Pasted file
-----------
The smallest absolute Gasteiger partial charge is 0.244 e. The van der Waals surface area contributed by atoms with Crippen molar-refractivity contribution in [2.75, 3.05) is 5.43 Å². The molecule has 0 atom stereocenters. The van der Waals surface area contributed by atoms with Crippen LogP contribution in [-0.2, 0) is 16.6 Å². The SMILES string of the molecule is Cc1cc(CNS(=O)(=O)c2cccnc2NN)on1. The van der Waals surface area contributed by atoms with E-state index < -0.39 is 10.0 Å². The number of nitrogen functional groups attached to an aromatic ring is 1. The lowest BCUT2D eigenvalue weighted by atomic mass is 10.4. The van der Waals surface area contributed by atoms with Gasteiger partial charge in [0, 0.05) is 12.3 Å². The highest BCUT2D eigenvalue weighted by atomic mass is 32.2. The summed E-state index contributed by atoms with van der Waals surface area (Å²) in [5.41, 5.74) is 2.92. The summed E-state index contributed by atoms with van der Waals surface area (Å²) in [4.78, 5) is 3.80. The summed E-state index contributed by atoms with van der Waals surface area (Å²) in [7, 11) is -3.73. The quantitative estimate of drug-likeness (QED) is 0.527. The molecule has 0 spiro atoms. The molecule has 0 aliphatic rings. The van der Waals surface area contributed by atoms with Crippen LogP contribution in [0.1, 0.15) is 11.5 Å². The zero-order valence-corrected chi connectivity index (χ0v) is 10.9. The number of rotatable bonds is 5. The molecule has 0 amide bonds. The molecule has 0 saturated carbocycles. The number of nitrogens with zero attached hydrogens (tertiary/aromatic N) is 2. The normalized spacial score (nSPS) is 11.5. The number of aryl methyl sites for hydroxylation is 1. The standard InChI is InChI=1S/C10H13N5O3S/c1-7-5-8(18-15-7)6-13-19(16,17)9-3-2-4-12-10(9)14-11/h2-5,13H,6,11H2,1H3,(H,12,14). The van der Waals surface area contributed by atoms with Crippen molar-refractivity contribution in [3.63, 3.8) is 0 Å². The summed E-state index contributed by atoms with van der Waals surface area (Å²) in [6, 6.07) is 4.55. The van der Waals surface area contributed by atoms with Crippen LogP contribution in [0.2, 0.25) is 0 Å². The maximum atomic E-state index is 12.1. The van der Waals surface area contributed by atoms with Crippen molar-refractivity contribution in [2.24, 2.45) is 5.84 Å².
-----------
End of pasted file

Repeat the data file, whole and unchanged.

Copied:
The smallest absolute Gasteiger partial charge is 0.244 e. The van der Waals surface area contributed by atoms with Crippen molar-refractivity contribution in [2.75, 3.05) is 5.43 Å². The molecule has 0 atom stereocenters. The van der Waals surface area contributed by atoms with Crippen LogP contribution in [-0.2, 0) is 16.6 Å². The SMILES string of the molecule is Cc1cc(CNS(=O)(=O)c2cccnc2NN)on1. The van der Waals surface area contributed by atoms with E-state index < -0.39 is 10.0 Å². The number of nitrogen functional groups attached to an aromatic ring is 1. The lowest BCUT2D eigenvalue weighted by atomic mass is 10.4. The van der Waals surface area contributed by atoms with Gasteiger partial charge in [0, 0.05) is 12.3 Å². The highest BCUT2D eigenvalue weighted by atomic mass is 32.2. The summed E-state index contributed by atoms with van der Waals surface area (Å²) in [5.41, 5.74) is 2.92. The summed E-state index contributed by atoms with van der Waals surface area (Å²) in [4.78, 5) is 3.80. The summed E-state index contributed by atoms with van der Waals surface area (Å²) in [7, 11) is -3.73. The quantitative estimate of drug-likeness (QED) is 0.527. The molecule has 0 spiro atoms. The molecule has 0 aliphatic rings. The van der Waals surface area contributed by atoms with Crippen LogP contribution in [0.1, 0.15) is 11.5 Å². The zero-order valence-corrected chi connectivity index (χ0v) is 10.9. The number of rotatable bonds is 5. The molecule has 0 amide bonds. The molecule has 0 saturated carbocycles. The number of nitrogens with zero attached hydrogens (tertiary/aromatic N) is 2. The normalized spacial score (nSPS) is 11.5. The number of aryl methyl sites for hydroxylation is 1. The standard InChI is InChI=1S/C10H13N5O3S/c1-7-5-8(18-15-7)6-13-19(16,17)9-3-2-4-12-10(9)14-11/h2-5,13H,6,11H2,1H3,(H,12,14). The van der Waals surface area contributed by atoms with Crippen molar-refractivity contribution in [3.63, 3.8) is 0 Å². The summed E-state index contributed by atoms with van der Waals surface area (Å²) in [6, 6.07) is 4.55. The van der Waals surface area contributed by atoms with Crippen LogP contribution in [0.2, 0.25) is 0 Å². The maximum atomic E-state index is 12.1. The van der Waals surface area contributed by atoms with Crippen molar-refractivity contribution in [2.24, 2.45) is 5.84 Å².